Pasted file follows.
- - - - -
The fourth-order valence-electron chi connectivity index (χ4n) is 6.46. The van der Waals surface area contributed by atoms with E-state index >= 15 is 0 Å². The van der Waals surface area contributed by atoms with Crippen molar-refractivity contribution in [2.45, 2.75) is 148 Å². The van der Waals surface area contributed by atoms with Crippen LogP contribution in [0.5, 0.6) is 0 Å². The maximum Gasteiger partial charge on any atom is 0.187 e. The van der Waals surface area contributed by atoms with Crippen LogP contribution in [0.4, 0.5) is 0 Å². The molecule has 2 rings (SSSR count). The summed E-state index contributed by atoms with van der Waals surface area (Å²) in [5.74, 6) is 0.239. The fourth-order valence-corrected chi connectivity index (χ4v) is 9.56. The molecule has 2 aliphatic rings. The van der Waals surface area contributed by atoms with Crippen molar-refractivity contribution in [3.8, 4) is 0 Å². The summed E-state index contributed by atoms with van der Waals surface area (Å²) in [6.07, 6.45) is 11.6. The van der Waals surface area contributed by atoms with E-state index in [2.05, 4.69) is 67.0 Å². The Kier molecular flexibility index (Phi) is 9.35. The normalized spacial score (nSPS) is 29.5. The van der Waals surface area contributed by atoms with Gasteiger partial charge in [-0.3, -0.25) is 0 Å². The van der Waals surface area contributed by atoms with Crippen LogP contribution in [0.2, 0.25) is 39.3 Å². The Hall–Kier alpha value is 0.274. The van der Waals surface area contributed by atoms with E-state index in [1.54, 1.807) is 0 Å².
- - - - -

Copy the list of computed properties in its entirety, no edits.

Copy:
The fourth-order valence-electron chi connectivity index (χ4n) is 6.46. The van der Waals surface area contributed by atoms with E-state index >= 15 is 0 Å². The van der Waals surface area contributed by atoms with Crippen molar-refractivity contribution in [2.45, 2.75) is 148 Å². The van der Waals surface area contributed by atoms with Crippen LogP contribution in [0.5, 0.6) is 0 Å². The maximum Gasteiger partial charge on any atom is 0.187 e. The van der Waals surface area contributed by atoms with Crippen LogP contribution in [0.4, 0.5) is 0 Å². The molecule has 2 rings (SSSR count). The summed E-state index contributed by atoms with van der Waals surface area (Å²) in [5.74, 6) is 0.239. The fourth-order valence-corrected chi connectivity index (χ4v) is 9.56. The molecule has 2 aliphatic rings. The van der Waals surface area contributed by atoms with Crippen molar-refractivity contribution in [3.8, 4) is 0 Å². The summed E-state index contributed by atoms with van der Waals surface area (Å²) in [6.07, 6.45) is 11.6. The van der Waals surface area contributed by atoms with E-state index in [2.05, 4.69) is 67.0 Å². The Kier molecular flexibility index (Phi) is 9.35. The normalized spacial score (nSPS) is 29.5. The van der Waals surface area contributed by atoms with Gasteiger partial charge in [-0.3, -0.25) is 0 Å². The van der Waals surface area contributed by atoms with Crippen LogP contribution in [0.2, 0.25) is 39.3 Å². The Hall–Kier alpha value is 0.274. The van der Waals surface area contributed by atoms with E-state index in [1.54, 1.807) is 0 Å².